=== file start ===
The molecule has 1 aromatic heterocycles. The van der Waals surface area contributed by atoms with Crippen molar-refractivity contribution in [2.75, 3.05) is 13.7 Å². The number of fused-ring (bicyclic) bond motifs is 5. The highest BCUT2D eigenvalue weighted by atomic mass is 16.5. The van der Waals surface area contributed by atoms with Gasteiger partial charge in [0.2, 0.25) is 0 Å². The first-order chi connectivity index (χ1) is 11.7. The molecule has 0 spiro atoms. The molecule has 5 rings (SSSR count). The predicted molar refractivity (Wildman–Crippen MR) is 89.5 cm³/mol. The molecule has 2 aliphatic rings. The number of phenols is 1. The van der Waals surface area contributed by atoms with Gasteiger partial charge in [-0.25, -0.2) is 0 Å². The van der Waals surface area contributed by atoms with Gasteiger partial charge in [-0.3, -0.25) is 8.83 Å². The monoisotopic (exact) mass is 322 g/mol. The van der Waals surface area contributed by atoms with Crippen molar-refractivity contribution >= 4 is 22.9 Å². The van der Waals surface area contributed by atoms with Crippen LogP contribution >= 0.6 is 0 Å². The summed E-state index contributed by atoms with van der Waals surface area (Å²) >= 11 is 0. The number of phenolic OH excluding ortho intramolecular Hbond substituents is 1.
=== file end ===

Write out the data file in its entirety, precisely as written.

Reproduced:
The molecule has 1 aromatic heterocycles. The van der Waals surface area contributed by atoms with Crippen molar-refractivity contribution in [2.75, 3.05) is 13.7 Å². The number of fused-ring (bicyclic) bond motifs is 5. The highest BCUT2D eigenvalue weighted by atomic mass is 16.5. The van der Waals surface area contributed by atoms with Gasteiger partial charge in [0.2, 0.25) is 0 Å². The first-order chi connectivity index (χ1) is 11.7. The molecule has 0 spiro atoms. The molecule has 5 rings (SSSR count). The predicted molar refractivity (Wildman–Crippen MR) is 89.5 cm³/mol. The molecule has 2 aliphatic rings. The number of phenols is 1. The van der Waals surface area contributed by atoms with Gasteiger partial charge in [-0.25, -0.2) is 0 Å². The van der Waals surface area contributed by atoms with Gasteiger partial charge in [-0.3, -0.25) is 8.83 Å². The monoisotopic (exact) mass is 322 g/mol. The van der Waals surface area contributed by atoms with Crippen molar-refractivity contribution >= 4 is 22.9 Å². The van der Waals surface area contributed by atoms with Crippen LogP contribution >= 0.6 is 0 Å². The summed E-state index contributed by atoms with van der Waals surface area (Å²) >= 11 is 0. The number of phenolic OH excluding ortho intramolecular Hbond substituents is 1.